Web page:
At the PDB, Peter Rose has been working on a compression technique for 3D protein structures as part of the BD2K’s Targeted Software Development program.  This technique makes it possible to stream complex 3D structures in the same way that you might stream a YouTube video.

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Fetching Data With BioGroovy

With BioGroovy 1.1 we’ve added support for fetching data from a variety of RESTful webservices, including: EntrezGene, PubMed, UniProt and many others.

Fetching Data
In this example, we’ll fetch gene information from EntrezGene for 3 genes, and output the result to the console.

import org.biogroovy.io.eutils.EntrezGeneSlurper;
import org.biogroovy.models.Gene;
@Grab(group='org.biogroovy', module='biogroovy', version='1.1')


EntrezGeneSlurper slurper = new EntrezGeneSlurper();

println “Gene”
println “Symbol\tEntrezGeneID\tName”

List<Gene> geneList = slurper.fetchAll(‘675,1034,133’);
geneList.each{Gene gene ->
println “${gene.symbol}\t${gene.entrezGeneId}\t${gene.name}”
}

In the slurper.fetchAll() method call, we pass a string containing a comma-delimited list of EntrezGene IDs.  This return a list of Gene objects.  We iterate through the gene list and print the results out to the console.

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BioGroovy and Web Service Identity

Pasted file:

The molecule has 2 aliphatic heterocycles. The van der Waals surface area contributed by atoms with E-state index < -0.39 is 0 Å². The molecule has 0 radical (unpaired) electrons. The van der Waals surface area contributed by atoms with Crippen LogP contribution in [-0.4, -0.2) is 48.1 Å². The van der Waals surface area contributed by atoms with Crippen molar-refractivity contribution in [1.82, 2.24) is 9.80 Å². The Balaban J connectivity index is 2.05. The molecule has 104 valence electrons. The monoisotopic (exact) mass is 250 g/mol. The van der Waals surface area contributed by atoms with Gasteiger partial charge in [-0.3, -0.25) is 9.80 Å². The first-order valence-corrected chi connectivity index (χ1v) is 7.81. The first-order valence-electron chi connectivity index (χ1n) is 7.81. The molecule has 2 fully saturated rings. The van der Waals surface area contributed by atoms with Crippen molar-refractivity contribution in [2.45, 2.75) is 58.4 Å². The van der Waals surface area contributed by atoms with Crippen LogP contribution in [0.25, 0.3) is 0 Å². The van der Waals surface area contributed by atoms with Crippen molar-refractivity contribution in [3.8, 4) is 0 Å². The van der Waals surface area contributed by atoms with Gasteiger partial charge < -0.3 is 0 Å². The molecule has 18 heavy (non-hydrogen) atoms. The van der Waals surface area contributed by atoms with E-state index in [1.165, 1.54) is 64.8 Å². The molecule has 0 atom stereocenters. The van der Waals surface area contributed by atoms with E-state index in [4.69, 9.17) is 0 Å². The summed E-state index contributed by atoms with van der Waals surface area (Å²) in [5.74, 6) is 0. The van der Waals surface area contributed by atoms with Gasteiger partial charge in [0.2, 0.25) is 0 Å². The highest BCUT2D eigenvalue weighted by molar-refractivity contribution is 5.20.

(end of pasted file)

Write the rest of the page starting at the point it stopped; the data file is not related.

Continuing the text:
With the recent release of BioGroovy 1.1, we added support for a number of web services. Web service providers like NCBI’s eUtils, EntrezAjax and JournalTOCs have requirements for tracking usage of their services.  In some cases, a token must be passed along with each request that identifies the tool making the request, or a specific user email address.

To support this type of interaction, a BioGroovyConfig class was added.  In this example, we’ll see how the EntrezGeneSlurper class takes advantage of BioGroovyConfig.  In the constructor for EntrezGeneSlurper you’ll see the following snippet:


ConfigObject conf = BioGroovyConfig.getConfig();
this.tool = conf.eutils.tool
this.email = conf.eutils.email

The first line looks for a biogroovy.conf file in your ~/.biogroovy directory. If it doesn’t see a file there, it copies the default configuration into this directory, and throws an exception, letting the user know that they’ve failed to configure the biogroovy.conf file properly. The default configuration file does not contain any real identity information, and so it must be updated with real information in order to be used. Here’s an example of what the default file looks like:

eutils = [
tool : 'biogroovy',
email :'goofy@disney.com'
]
journaltocs.userid='goofy@disney.com'
entrezajax.userid='5fdfa72e58fa4f2b4b0b4a3a3ab2a9b4'